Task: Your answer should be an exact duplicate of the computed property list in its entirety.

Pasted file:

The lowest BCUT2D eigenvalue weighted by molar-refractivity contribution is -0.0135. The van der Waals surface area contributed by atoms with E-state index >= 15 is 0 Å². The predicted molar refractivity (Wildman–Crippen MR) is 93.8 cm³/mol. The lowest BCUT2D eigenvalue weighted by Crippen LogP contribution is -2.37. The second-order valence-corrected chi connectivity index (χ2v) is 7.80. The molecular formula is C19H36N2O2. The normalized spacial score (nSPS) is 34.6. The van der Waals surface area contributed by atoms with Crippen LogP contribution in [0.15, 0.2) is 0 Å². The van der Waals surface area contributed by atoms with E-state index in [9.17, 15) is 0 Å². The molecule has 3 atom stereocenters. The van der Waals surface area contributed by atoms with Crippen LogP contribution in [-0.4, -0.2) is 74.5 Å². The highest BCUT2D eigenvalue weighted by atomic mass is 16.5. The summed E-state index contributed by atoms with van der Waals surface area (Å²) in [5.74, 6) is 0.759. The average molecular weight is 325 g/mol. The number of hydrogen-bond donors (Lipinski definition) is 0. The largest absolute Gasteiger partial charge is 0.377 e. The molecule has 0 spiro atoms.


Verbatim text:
The lowest BCUT2D eigenvalue weighted by molar-refractivity contribution is -0.0135. The van der Waals surface area contributed by atoms with E-state index >= 15 is 0 Å². The predicted molar refractivity (Wildman–Crippen MR) is 93.8 cm³/mol. The lowest BCUT2D eigenvalue weighted by Crippen LogP contribution is -2.37. The second-order valence-corrected chi connectivity index (χ2v) is 7.80. The molecular formula is C19H36N2O2. The normalized spacial score (nSPS) is 34.6. The van der Waals surface area contributed by atoms with Crippen LogP contribution in [0.15, 0.2) is 0 Å². The van der Waals surface area contributed by atoms with E-state index in [9.17, 15) is 0 Å². The molecule has 3 atom stereocenters. The van der Waals surface area contributed by atoms with Crippen LogP contribution in [-0.4, -0.2) is 74.5 Å². The highest BCUT2D eigenvalue weighted by atomic mass is 16.5. The summed E-state index contributed by atoms with van der Waals surface area (Å²) in [5.74, 6) is 0.759. The average molecular weight is 325 g/mol. The number of hydrogen-bond donors (Lipinski definition) is 0. The largest absolute Gasteiger partial charge is 0.377 e. The molecule has 0 spiro atoms.